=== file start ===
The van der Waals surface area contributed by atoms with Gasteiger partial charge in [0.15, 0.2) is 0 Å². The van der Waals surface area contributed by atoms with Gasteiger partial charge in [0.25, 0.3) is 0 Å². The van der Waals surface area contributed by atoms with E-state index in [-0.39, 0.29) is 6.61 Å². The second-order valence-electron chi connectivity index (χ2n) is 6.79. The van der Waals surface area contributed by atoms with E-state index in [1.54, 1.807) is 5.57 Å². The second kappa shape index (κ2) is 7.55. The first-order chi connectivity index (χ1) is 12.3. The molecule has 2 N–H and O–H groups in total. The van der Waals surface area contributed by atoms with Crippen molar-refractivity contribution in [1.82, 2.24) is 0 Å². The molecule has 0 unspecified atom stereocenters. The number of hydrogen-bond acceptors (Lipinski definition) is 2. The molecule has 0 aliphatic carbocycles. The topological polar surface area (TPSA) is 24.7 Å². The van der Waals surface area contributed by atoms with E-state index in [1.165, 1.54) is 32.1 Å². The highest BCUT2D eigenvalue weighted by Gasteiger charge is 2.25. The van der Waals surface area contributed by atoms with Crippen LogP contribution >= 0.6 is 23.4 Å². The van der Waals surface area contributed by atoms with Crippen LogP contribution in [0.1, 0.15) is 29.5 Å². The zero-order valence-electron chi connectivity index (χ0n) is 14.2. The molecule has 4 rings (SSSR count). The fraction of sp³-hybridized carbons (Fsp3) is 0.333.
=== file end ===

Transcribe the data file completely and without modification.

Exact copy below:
The van der Waals surface area contributed by atoms with Gasteiger partial charge in [0.15, 0.2) is 0 Å². The van der Waals surface area contributed by atoms with Gasteiger partial charge in [0.25, 0.3) is 0 Å². The van der Waals surface area contributed by atoms with E-state index in [-0.39, 0.29) is 6.61 Å². The second-order valence-electron chi connectivity index (χ2n) is 6.79. The van der Waals surface area contributed by atoms with E-state index in [1.54, 1.807) is 5.57 Å². The second kappa shape index (κ2) is 7.55. The first-order chi connectivity index (χ1) is 12.3. The molecule has 2 N–H and O–H groups in total. The van der Waals surface area contributed by atoms with Crippen molar-refractivity contribution in [1.82, 2.24) is 0 Å². The molecule has 0 unspecified atom stereocenters. The number of hydrogen-bond acceptors (Lipinski definition) is 2. The molecule has 0 aliphatic carbocycles. The topological polar surface area (TPSA) is 24.7 Å². The van der Waals surface area contributed by atoms with E-state index in [1.165, 1.54) is 32.1 Å². The highest BCUT2D eigenvalue weighted by Gasteiger charge is 2.25. The van der Waals surface area contributed by atoms with Crippen LogP contribution >= 0.6 is 23.4 Å². The van der Waals surface area contributed by atoms with Crippen LogP contribution in [0.1, 0.15) is 29.5 Å². The zero-order valence-electron chi connectivity index (χ0n) is 14.2. The molecule has 4 rings (SSSR count). The fraction of sp³-hybridized carbons (Fsp3) is 0.333.